Riemann for Anti-Dummies Part 27
GAUSS’ DECLARATION OF INDEPENDENCE
In September 1798, after three years of self-directed study, C.F. Gauss, then 21 years old, left Goettingen University without a diploma. He returned to his native city of Brunswick to begin the composition of his “Disquisitiones Arithmeticae.” lacking any prospect of employment, he hoped to continue receiving his student stipend. After several months of living on credit, word came from the Duke that the stipend would continue, provided Gauss obtained his doctor of philosophy degree, a task Gauss thought a distraction and wished to postpone.
Nevertheless, he took the opportunity to produce a virtual declaration of independence from the stifling world of deductive mathematics, in the form of a written thesis submitted to the faculty of the University of Helmstedt, on a new proof of the fundamental theorem of algebra. Within months, he was granted his doctorate without even being required to appear for oral examination.
Describing his intention to his former classmate, Wolfgang Bolyai, Gauss wrote, “The title indicates quite definitely the purpose of the essay; only about a third of the whole, nevertheless, is used for this purpose, the remainder contains chiefly the history and a critique of works on the same subject by other mathematicians (viz. d’Alembert, Bougainville, Euler, de Foncenex, Lagrange, and the encyclopedists … which latter, however, will probably not be much pleased) besides many and varied comments on the shallowness which is so dominant in our present-day mathematics.”
In essence, Gauss was defending, and extending, a principle, that goes back to Plato, in which only physical action, not arbitrary assumptions, defines our notion of magnitude. Like Plato, Gauss also recognized it were not sufficient to simply state his discovery, without a polemical attack on the Aristotelean falsehoods that had become so popular among his contemporaries.
Looking back on his dissertation 50 years later, Gauss said, “The demonstration is presented using expressions borrowed from the geometry of position, for in this way, the greatest acuity and simplicity is obtained. Fundamentally, the essential content of the entire argument belongs to a higher domain, independent from space, (i.e., anti-Euclidean) in which abstract general concepts of magnitudes, are investigated as combinations of magnitudes connected by continuity, a domain, which, at present, is poorly developed, and in which one cannot move without the use of language borrowed from spatial images.”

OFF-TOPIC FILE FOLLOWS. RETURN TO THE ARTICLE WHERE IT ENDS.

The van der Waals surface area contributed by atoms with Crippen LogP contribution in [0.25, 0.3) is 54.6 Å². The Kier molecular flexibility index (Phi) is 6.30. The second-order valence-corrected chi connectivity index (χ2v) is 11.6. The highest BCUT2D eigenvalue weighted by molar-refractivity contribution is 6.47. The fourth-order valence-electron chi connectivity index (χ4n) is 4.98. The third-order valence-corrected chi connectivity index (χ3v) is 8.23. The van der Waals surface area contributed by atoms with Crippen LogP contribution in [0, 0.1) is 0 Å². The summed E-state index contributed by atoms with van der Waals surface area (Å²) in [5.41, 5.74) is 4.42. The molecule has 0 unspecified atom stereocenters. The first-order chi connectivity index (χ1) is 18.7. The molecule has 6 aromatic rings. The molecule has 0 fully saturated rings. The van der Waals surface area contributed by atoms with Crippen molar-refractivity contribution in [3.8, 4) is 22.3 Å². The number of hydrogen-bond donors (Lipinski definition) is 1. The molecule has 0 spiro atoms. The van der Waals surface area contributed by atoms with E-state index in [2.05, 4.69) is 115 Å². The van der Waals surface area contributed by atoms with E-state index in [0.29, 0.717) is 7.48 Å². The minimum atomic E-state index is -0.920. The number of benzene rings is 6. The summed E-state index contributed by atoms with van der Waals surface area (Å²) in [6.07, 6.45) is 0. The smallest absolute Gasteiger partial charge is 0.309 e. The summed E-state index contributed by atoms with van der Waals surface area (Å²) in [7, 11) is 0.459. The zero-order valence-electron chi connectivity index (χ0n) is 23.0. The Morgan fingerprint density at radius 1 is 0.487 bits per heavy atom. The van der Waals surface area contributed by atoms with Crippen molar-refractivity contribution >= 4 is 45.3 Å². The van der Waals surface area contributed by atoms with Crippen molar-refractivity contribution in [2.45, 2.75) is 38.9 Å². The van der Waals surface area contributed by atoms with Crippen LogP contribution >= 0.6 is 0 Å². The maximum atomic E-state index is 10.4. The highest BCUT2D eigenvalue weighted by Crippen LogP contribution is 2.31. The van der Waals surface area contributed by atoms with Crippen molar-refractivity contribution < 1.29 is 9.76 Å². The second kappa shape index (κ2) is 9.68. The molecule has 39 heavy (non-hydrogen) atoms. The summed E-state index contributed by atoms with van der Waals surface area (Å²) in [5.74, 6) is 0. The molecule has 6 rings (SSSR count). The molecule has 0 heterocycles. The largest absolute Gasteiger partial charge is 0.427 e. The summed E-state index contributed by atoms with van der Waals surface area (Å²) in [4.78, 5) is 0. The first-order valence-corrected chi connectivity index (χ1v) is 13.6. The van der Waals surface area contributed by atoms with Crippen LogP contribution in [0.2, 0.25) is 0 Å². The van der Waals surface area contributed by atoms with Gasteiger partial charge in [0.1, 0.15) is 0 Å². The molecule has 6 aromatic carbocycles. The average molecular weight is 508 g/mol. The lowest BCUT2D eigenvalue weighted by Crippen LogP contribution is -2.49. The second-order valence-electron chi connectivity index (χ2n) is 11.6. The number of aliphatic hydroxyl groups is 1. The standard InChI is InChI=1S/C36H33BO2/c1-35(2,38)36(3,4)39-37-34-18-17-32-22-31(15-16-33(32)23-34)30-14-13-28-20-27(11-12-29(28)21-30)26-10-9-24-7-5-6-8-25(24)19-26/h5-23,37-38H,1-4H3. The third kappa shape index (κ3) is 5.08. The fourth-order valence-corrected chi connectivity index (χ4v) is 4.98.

It is the intention of this installment to provide a summary sketch of the history of this conception, and Gauss’ development of it. Because of the difficulties of this medium, it can not be exhaustive. Rather, it seeks to outline the steps which should form the basis for extended oral pedagogical dialogues, such as is already underway in various locations.
A physical concept of magnitude was already fully developed by those circles associated with Plato, expressed most explicitly in the Meno, Theatetus, and Timaeus dialogues. Plato and his circle demonstrated this concept, pedagogically, through the paradoxes that arise when considering the uniqueness of the five regular solids, and the related problems of doubling a line, square, and cube. As Plato emphasized, each species of action, generated a different species of magnitude. He denoted such magnitudes by the Greek term, “dunamais”, a term akin to Leibniz’ use of the word “kraft”, translated into English as “power”. That is, a linear magnitude has the “power” to double a line, while only a magnitude of a different species has the “power” to double the square, and a still different species has the “power” to double a cube. (See figures 1a, 1b and 1c). In Riemann’s language, these magnitudes are called, respectively, simply, doubly, and triply extended. Plato’s circle emphasized that magnitudes of lesser extension lacked the capacity to generate magnitudes of higher extension, creating, conceptually, a succession of “higher powers”.